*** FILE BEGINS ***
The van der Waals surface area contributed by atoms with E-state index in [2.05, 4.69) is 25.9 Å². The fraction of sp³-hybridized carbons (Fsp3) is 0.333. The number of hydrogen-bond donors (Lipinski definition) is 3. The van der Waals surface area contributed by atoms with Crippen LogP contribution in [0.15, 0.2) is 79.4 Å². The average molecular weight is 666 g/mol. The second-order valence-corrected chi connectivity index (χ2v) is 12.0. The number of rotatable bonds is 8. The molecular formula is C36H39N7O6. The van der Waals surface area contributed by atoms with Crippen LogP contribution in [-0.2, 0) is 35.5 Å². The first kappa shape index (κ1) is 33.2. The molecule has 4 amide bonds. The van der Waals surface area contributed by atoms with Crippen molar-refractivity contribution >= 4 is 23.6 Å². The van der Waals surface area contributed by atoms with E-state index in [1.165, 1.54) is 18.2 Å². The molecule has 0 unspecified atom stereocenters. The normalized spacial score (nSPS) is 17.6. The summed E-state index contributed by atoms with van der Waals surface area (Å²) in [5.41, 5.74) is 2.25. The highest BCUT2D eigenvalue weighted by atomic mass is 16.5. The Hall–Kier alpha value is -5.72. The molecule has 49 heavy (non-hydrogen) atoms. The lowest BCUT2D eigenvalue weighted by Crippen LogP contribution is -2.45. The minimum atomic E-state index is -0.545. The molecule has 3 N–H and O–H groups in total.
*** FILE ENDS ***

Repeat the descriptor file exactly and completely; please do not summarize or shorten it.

The van der Waals surface area contributed by atoms with E-state index in [2.05, 4.69) is 25.9 Å². The fraction of sp³-hybridized carbons (Fsp3) is 0.333. The number of hydrogen-bond donors (Lipinski definition) is 3. The van der Waals surface area contributed by atoms with Crippen LogP contribution in [0.15, 0.2) is 79.4 Å². The average molecular weight is 666 g/mol. The second-order valence-corrected chi connectivity index (χ2v) is 12.0. The number of rotatable bonds is 8. The molecular formula is C36H39N7O6. The van der Waals surface area contributed by atoms with Crippen LogP contribution in [-0.2, 0) is 35.5 Å². The first kappa shape index (κ1) is 33.2. The molecule has 4 amide bonds. The van der Waals surface area contributed by atoms with Crippen molar-refractivity contribution >= 4 is 23.6 Å². The van der Waals surface area contributed by atoms with E-state index in [1.165, 1.54) is 18.2 Å². The molecule has 0 unspecified atom stereocenters. The normalized spacial score (nSPS) is 17.6. The summed E-state index contributed by atoms with van der Waals surface area (Å²) in [5.41, 5.74) is 2.25. The highest BCUT2D eigenvalue weighted by atomic mass is 16.5. The Hall–Kier alpha value is -5.72. The molecule has 49 heavy (non-hydrogen) atoms. The lowest BCUT2D eigenvalue weighted by Crippen LogP contribution is -2.45. The minimum atomic E-state index is -0.545. The molecule has 3 N–H and O–H groups in total.